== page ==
Once upon a time, netbooks – mini laptops with limited specifications at a low price – were the future. Then along came the iPad. Still, demand for cheap portable PCs never went away. Read our Iota Slim Review.
Laptop- tablets like Asus’s Transformers put a bit of life back into the market, and a few full touchscreen tablets with keyboards like the Linx 12X64 have squeezed Windows 10 into budget tablet form. But we don’t see many 200-quid laptops any more.
A sleek shape and big screen, but slow for more complex tasks
Here’s an exception. From a distance, you could mistake its matt aluminium case for a MacBook Air. It doesn’t have such razor-thin front edges, but its screen is 14 inches (not 13.3 or 11.5). Turn it on and you find a Full HD screen with good brightness, contrast and viewing angles.
It can only manage 54 per cent of the sRGB colour range, but for this money it’s very good indeed.
Opposite the screen is a keyboard that lacks backlighting, but is decent, with nice spacing and a crisp enough action for accurate typing. The trackpad worked fine for us, too, though the low 0.3-megapixel resolution of the webcam was disappointing. Around the edges are two USB 3.0 ports (one each side), Micro HDMI for a monitor, and a microSD slot for cards up to 64GB, which would triple the meagre 32GB of storage built in.
And that’s just the beginning of a spec list that someone might have found in a drawer, having left it there in 2010. The dual-core Intel Celeron N3350 processor is actually only two years old, but compared to the i3 chips in today’s basic mainstream laptops it’s in glorified pocket-calculator territory. Add a tiny 2GB of memory and the eMMC storage, which is solid state but can’t match the speed of the slowest SSD, and you’ve got a recipe for treacle pudding. We were concerned that the lota might not finish booting up before being discontinued.
In demanding multi-core tests, the Slim was even slower than the Linx. It was faster in simpler tasks, though, and for less it has a more practical keyboard and screen. If you only want to do a bit of word processing, check your email, browse one or two websites at once and watch TV on the internet, it works. Battery life, at four hours 50 minutes in our video-playback test, can’t compete with tablets or pricier laptops, but it’s enough for a coffee or a commute.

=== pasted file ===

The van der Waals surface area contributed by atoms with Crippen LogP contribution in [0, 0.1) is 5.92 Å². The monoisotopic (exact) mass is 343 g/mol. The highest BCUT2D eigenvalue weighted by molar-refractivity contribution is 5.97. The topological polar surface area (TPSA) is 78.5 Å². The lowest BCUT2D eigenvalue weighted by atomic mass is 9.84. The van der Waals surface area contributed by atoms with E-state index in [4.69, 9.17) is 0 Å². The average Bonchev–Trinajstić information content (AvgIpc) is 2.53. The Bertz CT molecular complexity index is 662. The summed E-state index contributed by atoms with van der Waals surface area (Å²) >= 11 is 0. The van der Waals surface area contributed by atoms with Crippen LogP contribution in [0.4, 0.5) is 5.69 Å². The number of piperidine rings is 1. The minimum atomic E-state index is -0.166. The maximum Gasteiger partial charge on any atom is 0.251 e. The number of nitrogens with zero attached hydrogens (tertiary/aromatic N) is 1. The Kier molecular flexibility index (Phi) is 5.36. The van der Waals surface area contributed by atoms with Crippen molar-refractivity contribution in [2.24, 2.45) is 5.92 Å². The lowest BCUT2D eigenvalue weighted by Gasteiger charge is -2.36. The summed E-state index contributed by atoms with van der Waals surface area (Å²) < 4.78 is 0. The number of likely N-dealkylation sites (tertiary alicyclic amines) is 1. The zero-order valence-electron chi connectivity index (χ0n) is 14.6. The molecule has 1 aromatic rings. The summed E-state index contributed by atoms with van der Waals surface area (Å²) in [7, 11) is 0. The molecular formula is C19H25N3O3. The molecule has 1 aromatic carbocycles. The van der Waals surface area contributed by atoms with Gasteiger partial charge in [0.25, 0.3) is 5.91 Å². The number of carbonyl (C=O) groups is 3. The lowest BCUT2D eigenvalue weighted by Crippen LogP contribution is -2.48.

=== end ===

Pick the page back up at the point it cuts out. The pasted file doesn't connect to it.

Our biggest concern is the storage. Considering the space taken up by Windows 10, if you leave room for the temporary files required by Microsoft updates, plus enough overhead to avoid the system slowing down, there’s room for almost nothing else. Even the 64GB microSD limit is restricting. There’s a surprisingly good answer: a hatch on the underside lets you install a 42mm M.2 SSD, like the ones in the latest desktop PCs. They’re fast, too.
Compared with netbooks like the HP Stream 11, the Slim is tempting, with its sleek shape and big screen. If you can put up with a 12in display and detachable keyboard, however, the Linx 12X64 has twice the memory and storage, 50 percent longer battery life and the flexibility of a touchscreen. Iota also sells a version with a quad-core Pentium processor and 4GB of memory, but frustratingly there’s still only 32GB of storage.
1.1GHz Intel Celeron N3350 dual-core processor • 2GB memory • 32GB flash storage • 14in 1920×1080- pixel screen • Webcam • 802.11n Wi-Fi • MicroSD card slot • 2x USB 3.0 ports • Micro HDMI port • Windows 10 Home • 10x332x222mm (Hx WxD) • 1.33kg • One-year warranty
We wouldn't rule it out for basic use and the screen is good, but the Slim cuts too many comers inside
Best Iota Slim prices ?
See also THE COMPLETE GUIDE TO…OLED laptops
It’s still slow, but the 12.5in Full HD touchscreen is quite usable and the 4GB RAM and 64GB storage make more sense